Britain has lent Egypt GBP5 million sterling to be spent on British equipment for Egyptian development projects.
GV Economics Ministry, Cairo
SV Sir Richard Beaumont and party arriving
CU Sign 'Ministry of Economy'
SV INTERIOR..Sir Richard greater by Mr. Merzaban - walk to seats
CU Portrait President Sadat
CU PAN..from Union Jack to Beaumont and Merzaban signing
SV Esaumont and Merzaban rise and shakes hands
Initials ES. 1640 ES. 1700
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Background: Britain has lent Egypt GBP5 million sterling to be spent on British equipment for Egyptian development projects. The loan, which will be repaid over 25 years at two per cent interest, follows discussions by Sir Alec Douglas-Home, the British Foreign Secretary, when he visited Cairo in September 1971. The loan documents were signed in Cairo on Tuesday (5 September) by the British Ambassador, Sir Richard Beaumont, and the Egyptian Economic Mistier, Mr Mohamed Merzaban.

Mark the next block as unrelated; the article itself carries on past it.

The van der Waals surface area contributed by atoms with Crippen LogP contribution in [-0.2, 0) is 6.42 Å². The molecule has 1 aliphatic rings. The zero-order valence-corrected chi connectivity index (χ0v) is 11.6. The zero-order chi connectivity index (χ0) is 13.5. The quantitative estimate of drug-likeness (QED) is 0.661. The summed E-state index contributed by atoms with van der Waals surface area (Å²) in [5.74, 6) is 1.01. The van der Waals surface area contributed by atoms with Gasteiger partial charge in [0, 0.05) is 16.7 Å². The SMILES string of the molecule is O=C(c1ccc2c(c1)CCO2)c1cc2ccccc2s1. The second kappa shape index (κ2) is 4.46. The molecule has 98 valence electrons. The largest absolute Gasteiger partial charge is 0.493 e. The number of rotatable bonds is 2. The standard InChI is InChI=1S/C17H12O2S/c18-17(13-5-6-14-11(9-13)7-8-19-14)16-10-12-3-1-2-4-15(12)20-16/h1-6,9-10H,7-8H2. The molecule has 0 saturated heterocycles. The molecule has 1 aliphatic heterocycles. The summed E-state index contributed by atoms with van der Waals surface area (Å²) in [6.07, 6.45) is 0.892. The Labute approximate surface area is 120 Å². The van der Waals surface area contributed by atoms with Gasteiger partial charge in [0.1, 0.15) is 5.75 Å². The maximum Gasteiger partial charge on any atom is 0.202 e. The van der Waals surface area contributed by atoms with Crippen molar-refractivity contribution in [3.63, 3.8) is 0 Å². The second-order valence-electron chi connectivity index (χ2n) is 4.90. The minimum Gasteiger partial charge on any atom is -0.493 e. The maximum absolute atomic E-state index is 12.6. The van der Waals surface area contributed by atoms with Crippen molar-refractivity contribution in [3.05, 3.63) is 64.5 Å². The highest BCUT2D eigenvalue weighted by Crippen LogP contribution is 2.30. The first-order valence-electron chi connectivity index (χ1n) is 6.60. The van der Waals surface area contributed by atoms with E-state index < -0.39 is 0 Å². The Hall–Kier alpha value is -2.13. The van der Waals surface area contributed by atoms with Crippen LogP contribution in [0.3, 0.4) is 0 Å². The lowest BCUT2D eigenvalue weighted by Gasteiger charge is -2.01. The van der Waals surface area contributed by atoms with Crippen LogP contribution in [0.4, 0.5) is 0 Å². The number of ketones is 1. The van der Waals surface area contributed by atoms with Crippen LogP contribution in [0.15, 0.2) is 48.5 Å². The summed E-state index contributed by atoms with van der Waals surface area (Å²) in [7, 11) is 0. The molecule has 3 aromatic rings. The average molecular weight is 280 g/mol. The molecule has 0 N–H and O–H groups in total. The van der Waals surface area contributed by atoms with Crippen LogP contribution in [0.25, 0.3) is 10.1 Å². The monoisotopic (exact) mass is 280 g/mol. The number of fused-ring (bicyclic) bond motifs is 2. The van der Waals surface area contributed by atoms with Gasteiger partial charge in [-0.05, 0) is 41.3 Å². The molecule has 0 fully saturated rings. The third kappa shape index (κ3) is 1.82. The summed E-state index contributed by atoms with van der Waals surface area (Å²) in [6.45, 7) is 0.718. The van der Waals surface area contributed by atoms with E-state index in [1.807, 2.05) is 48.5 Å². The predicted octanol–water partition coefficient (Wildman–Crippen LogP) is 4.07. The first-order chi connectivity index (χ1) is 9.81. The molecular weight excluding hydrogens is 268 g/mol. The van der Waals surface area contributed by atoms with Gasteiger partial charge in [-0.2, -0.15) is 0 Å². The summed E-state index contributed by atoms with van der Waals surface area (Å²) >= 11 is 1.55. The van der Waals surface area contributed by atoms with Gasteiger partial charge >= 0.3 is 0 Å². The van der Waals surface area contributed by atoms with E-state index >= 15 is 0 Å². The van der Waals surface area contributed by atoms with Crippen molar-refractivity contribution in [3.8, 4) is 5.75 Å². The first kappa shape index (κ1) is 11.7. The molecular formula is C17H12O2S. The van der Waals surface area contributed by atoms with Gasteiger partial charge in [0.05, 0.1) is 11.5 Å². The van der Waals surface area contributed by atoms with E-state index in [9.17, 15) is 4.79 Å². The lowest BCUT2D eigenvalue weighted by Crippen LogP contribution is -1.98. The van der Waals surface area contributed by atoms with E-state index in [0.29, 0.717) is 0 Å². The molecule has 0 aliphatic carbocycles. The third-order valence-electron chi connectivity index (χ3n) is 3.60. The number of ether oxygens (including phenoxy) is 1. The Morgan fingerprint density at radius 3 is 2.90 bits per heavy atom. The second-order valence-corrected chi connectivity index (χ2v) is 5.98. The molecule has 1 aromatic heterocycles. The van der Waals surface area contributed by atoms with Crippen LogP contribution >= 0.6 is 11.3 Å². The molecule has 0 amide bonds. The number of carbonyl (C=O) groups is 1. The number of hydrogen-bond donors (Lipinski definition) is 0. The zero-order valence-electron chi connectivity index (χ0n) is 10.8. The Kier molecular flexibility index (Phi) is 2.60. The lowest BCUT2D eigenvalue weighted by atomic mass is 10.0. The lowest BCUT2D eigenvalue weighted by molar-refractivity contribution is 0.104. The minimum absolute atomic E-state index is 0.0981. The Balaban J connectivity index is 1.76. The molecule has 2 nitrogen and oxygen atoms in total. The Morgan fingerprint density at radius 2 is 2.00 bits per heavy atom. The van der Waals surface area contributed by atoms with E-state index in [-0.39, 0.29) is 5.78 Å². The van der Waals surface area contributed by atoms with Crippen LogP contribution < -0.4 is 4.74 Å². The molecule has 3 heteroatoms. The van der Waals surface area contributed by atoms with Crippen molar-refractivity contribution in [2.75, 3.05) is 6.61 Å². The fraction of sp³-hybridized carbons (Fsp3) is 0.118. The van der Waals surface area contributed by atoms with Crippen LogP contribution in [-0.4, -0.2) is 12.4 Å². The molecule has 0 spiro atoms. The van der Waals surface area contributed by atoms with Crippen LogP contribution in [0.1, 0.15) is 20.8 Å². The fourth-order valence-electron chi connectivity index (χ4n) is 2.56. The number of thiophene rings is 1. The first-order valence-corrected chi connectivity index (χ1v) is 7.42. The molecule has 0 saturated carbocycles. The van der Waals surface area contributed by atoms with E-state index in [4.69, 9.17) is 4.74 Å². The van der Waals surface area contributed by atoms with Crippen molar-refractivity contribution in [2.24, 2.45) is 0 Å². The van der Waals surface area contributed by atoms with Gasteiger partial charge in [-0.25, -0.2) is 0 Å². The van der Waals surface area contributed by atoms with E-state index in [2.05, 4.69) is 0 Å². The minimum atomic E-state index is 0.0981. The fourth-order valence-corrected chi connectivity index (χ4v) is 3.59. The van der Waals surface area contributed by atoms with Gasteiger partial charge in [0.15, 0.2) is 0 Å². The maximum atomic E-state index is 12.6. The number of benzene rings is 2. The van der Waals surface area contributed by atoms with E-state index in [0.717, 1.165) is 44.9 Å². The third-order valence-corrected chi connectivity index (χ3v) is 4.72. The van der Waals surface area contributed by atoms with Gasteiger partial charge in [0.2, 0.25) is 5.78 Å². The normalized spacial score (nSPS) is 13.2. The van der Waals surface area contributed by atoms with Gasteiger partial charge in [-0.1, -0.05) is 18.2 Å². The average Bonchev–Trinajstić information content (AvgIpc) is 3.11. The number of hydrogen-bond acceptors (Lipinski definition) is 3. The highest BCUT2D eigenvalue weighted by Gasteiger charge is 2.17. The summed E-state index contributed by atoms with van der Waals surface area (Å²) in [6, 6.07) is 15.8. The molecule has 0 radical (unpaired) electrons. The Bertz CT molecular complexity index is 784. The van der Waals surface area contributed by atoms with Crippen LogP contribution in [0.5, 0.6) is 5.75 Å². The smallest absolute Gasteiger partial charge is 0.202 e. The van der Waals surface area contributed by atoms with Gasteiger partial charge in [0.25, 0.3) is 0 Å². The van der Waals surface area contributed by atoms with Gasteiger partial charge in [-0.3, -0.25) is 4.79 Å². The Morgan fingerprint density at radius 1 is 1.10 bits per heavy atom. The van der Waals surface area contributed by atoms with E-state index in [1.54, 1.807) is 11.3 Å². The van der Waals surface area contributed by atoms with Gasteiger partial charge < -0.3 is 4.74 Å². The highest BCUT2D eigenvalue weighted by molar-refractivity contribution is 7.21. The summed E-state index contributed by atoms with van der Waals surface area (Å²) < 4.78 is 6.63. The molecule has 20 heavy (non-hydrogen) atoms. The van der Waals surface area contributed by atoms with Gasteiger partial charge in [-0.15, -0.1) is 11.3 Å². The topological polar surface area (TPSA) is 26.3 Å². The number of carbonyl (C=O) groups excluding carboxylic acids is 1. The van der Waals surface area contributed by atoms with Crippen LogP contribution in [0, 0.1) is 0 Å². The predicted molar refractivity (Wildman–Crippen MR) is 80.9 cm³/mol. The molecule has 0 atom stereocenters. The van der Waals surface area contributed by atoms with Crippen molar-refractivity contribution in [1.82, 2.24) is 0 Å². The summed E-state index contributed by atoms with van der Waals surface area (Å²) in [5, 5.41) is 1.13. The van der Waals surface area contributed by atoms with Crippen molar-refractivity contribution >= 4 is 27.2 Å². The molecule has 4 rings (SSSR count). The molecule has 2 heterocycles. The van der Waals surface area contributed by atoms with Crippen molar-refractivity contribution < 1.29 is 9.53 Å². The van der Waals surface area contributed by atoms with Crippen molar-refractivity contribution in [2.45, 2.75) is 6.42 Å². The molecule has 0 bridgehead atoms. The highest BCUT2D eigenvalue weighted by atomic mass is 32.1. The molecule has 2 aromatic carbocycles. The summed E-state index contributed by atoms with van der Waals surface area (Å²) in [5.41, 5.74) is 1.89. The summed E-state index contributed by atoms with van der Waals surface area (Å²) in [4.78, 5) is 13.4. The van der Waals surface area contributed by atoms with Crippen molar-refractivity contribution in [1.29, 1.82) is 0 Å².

Britain has also recently announced credits totalling GBP28 million sterling for Egypt, and observers see the moves as both a reflection of improved relations between Cairo and London and a reflection of Egypt's new campaign for more aid from Western Europe.
SYNOPSIS: The Economic Ministry in Cairo was the scene of unimportant meeting on Tuesday.
The British Ambassador, Sir Richard Beaumont arrived to sign an agreement for Britain to lend Egypt five million pounds. It will be paid back over twenty-five year at two per cent interest.
Mr. Mohamed Marzaban, the Egyptian Economics Mistier, met Sir Richard to sign the agreement, which followed a visit last year by Britain's Foreign Minister, Sir Also Douglas-Home, to Egypt's President Sadat.
The agreement is seen as a reflection of Egypt's campaign to seek more aid from Western Europe, and also of improved relations between cairo and London. The money will be used by Egypt to buy British equipment for special development projects. Britain has also arranged loans totalling twenty-eight million pounds for further Egyptian purchasing. Projects which will benefit immediately include the expansion of a juste and kenaf sack manufacturing plant at Belbeis, in Sharkia Province, and the establishment of a cotton ginning plant at Tala, in the Minufia Province. This will mark the beginning of the Egyptian Government's programme for rehabilitating the country's cotton industry.